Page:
By Seo Jeong Yun WIRED Korea
In November 2018, China’s state news agency Xinhua featured a digital version of an anchor, who looked and behaved almost like his human counterparts on television.
But his job as a news anchor was severely restricted. For instance, he was not capable of freely interacting with a co-anchor. Nor was he capable of handling breaking news, as a seasoned reporter or editor does. He apparently acknowledged his shortcomings when he said, “As long as I am provided with text, I can speak as a newscaster.”
More versatile is a NEON, a digital avatar developed by Samsung Technology & Advanced Research Labs, better known as STAR Labs. The digital avatar, which debuted at the just ended CES 2020, does not require the provision of any message, in the text or any other form, for the action he is about to take.
When asked to show a proper golfing stance, the NEON demonstrates it as he swings a golf club. Upon request, other NEONs show yoga practices or how to apply makeup.
At CES 2020 in Las Vegas last week, other NEONs understood human speech, engaged in dialogue and changed facial expressions as naturally as humans do. Their visual interaction and presentation were more effective and friendly than those of such artificial intelligence-empowered assistants as Siri or Alexa.
STAR Labs says a NEON is not an AI assistant, though it is empowered by artificial intelligence. Nor is it an interface to the Internet or a music player, STAR Labs says in its NEON homepage.
It defines NEON as a “computationally created virtual being that looks and behaves like a real human, with the ability to show emotions and intelligence.”
Computer scientist Pranav Mistry, president and CEO of STAR Labs, says NEONs never smile the same smile, adding that they instantly make a facial expression, take action and make a remark based on artificial intelligence-powered computation function embedded in each of them.
The NEONs came as more than 10 different characters ranging from an African-American male to an Asian female and from an airline stewardess to a news anchor. One smiled while pulling a mobile phone out of the pocket, another danced while listening to music and a third practiced golf. All of them looked and behaved, just as humans do on TV.
The NEON project was born out of a question of whetyher it was possible for people to believe that what was made digitally was real, Mistry says. NEONs, he says, are now capable of making millions of facial expressions, learning by themselves, making mistakes and speaking a wide range of languages.
NEON functions on STAR Labs’ proprietary software CORE R3, with the Rs representing Reality, Realtime (as spelled by STAR Labs) and Responsive. STAR Labs maintains the technology for NEON is a technology of tomorrow “inspired by the rhythmic complexities of nature and extensively trained with how humans look, behave and interact.”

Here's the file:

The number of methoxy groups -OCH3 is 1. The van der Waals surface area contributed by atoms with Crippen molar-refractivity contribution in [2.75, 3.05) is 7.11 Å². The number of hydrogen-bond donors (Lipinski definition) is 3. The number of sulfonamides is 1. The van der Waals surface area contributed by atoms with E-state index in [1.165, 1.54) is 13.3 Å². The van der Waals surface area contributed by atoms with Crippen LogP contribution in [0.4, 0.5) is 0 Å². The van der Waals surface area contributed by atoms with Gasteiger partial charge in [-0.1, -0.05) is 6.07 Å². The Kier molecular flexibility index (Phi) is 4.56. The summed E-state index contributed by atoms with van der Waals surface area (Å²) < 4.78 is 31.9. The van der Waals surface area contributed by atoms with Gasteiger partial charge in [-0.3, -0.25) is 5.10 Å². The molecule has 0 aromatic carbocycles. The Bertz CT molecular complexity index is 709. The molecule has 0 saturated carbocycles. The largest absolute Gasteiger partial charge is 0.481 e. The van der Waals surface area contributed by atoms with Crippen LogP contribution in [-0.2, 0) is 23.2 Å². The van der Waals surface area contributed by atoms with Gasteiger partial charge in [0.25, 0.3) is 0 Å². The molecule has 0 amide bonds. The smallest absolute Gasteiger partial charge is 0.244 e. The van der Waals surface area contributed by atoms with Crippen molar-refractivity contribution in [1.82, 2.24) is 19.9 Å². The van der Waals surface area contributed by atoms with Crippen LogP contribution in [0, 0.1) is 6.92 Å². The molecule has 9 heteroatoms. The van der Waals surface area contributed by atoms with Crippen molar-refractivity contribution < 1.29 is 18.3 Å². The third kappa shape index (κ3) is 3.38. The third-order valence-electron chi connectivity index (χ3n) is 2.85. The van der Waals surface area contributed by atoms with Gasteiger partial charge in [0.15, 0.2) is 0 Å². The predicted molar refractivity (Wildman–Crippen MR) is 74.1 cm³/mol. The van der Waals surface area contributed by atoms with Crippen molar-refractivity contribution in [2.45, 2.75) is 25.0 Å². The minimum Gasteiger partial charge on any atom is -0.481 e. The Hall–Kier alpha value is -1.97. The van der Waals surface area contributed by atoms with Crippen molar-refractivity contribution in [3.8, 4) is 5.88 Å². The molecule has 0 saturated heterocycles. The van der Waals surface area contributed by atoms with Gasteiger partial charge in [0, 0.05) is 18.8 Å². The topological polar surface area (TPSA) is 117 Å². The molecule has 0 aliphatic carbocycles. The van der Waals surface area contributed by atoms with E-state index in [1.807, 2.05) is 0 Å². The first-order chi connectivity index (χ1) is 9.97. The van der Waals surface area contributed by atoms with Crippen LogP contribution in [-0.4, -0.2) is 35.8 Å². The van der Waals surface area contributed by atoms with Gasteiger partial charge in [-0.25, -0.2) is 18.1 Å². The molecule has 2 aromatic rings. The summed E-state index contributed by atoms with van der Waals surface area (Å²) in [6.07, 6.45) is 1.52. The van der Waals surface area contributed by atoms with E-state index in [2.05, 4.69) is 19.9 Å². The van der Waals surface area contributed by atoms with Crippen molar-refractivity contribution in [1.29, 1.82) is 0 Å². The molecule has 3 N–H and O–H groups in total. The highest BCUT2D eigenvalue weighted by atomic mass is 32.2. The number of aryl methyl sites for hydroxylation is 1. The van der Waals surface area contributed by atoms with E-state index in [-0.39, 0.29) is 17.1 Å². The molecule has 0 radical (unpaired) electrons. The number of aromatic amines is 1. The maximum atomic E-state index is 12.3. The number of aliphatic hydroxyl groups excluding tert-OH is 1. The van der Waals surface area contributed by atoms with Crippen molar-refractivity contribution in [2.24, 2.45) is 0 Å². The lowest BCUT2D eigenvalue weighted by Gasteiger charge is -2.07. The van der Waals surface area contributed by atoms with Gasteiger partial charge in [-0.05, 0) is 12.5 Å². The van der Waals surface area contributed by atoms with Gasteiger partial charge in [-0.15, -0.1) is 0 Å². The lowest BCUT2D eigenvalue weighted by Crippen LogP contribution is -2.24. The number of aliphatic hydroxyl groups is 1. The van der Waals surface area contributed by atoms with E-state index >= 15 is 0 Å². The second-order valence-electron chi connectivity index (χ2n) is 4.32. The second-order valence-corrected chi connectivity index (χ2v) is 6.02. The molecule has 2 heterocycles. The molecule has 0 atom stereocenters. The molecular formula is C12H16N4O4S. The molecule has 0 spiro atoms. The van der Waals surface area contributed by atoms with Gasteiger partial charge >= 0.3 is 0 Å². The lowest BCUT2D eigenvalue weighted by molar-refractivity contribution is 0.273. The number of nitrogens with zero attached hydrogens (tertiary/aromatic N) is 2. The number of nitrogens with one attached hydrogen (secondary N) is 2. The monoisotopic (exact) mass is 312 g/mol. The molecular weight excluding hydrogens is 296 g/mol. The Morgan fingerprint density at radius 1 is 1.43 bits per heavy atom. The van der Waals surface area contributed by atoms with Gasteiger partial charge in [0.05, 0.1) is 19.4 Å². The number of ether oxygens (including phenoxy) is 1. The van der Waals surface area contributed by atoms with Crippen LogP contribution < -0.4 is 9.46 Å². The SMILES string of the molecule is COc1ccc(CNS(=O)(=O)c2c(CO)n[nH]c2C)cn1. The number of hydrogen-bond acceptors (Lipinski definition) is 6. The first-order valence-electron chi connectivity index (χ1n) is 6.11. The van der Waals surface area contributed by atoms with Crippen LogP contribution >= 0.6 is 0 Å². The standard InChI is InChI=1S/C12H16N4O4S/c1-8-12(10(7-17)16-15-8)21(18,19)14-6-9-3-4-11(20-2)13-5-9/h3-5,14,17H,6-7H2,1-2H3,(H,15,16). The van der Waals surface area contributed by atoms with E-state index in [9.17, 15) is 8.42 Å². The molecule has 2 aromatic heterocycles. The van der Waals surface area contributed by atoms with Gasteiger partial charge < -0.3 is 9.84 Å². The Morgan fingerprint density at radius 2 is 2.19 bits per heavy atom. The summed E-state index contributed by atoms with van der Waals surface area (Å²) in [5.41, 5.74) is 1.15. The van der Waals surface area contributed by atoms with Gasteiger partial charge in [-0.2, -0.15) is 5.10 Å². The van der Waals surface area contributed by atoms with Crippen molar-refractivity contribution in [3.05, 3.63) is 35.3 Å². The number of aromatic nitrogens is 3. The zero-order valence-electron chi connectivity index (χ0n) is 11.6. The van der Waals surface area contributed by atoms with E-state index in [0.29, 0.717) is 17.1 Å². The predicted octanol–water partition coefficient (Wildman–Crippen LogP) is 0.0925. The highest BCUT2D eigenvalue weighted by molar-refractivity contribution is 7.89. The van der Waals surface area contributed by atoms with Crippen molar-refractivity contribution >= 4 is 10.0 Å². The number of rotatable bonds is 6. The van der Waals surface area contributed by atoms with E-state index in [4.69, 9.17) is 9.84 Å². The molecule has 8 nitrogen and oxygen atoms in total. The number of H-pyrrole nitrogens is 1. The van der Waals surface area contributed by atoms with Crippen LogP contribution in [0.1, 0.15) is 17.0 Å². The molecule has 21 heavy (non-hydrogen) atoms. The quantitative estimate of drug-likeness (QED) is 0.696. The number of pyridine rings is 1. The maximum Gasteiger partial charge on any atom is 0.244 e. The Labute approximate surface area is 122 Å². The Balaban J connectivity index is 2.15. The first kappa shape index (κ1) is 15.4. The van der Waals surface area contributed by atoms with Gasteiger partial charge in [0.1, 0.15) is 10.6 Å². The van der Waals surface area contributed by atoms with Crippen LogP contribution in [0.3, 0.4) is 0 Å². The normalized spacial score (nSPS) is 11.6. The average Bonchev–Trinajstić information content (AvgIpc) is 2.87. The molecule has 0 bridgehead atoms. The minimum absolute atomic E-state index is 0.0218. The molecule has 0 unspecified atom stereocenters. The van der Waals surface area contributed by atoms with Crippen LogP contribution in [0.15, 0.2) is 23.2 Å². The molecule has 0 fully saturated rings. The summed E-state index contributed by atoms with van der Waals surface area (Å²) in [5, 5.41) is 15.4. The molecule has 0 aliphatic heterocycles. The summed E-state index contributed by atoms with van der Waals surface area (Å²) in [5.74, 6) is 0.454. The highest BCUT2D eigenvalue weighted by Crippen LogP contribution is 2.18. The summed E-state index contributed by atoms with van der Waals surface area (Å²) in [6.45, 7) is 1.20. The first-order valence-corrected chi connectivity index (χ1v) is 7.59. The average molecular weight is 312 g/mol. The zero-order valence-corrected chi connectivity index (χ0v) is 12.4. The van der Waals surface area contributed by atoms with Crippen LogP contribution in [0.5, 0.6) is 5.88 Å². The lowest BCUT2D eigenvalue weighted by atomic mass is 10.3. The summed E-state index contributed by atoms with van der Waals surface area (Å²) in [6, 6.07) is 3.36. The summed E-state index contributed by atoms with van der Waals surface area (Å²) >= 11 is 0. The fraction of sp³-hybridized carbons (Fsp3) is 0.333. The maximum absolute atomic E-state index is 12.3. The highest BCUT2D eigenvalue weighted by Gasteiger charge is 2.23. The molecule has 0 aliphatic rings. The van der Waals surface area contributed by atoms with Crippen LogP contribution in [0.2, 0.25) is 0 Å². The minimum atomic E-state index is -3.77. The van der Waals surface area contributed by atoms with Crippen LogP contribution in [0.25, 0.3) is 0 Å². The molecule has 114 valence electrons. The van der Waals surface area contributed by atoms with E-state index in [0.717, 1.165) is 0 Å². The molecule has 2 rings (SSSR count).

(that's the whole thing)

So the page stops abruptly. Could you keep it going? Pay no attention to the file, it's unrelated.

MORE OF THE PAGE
The technology, it says, is introducing a “lifelike reality that is beyond our normal perception to distinguish,” provides real-time performance with latency of less than a few microseconds and responsiveness that enables interactions with smiles and chit chat. Moreover, it says it maintains privacy, ensuring the integrity of date with its state-of-the-art protocols.
Mistry says in a press release, “NEON is like a new kind of life. There are millions of species on our planet and we hope to add one more.”
NEONs are created based on video captures. But they set themselves apart from deepfakes, as their faces, though they are based on actual human faces, are newly created. Their changing video images are made in real time in response to human speech. When told to smile, for instance, a NEON understands the command and complies with it instantly.
But its detractors complain that, despite all the explanations, there is no understanding about the underlying technology. One news comment says STAR Labs “relies solely on jargon and hype.”
Early commercialization appears to be out of the question. STAR Labs admits it is not satisfied with the technology that was used for NEON development when it says the current NEON is a beta version.
The detractors will have to wait until Spectra, a new technology under development for AI-assisted learning, expression and memory functions, is unveiled at the end of this year. Star Labs is planning to hold a NEON World event when it makes the technology public.
It expects NEON avatars will then be used by subscribers and licensees as a service representative, a financial advisor, a healthcare provider or a concierge, as well as personal assistants. Over time, it expects them to be used as news anchors, spokespeople or movie actors.
Developer Angela, who withheld her family name at CES 2020, says she would like to see NEON growing into an artificial person capable of interacting with real persons instead of being used to answer simple questions from them.
The above is a translation of Seo Jeong Yun’s Korean-language article by Choi Nam-hyun, deputy editor in chief at WIRED Korea.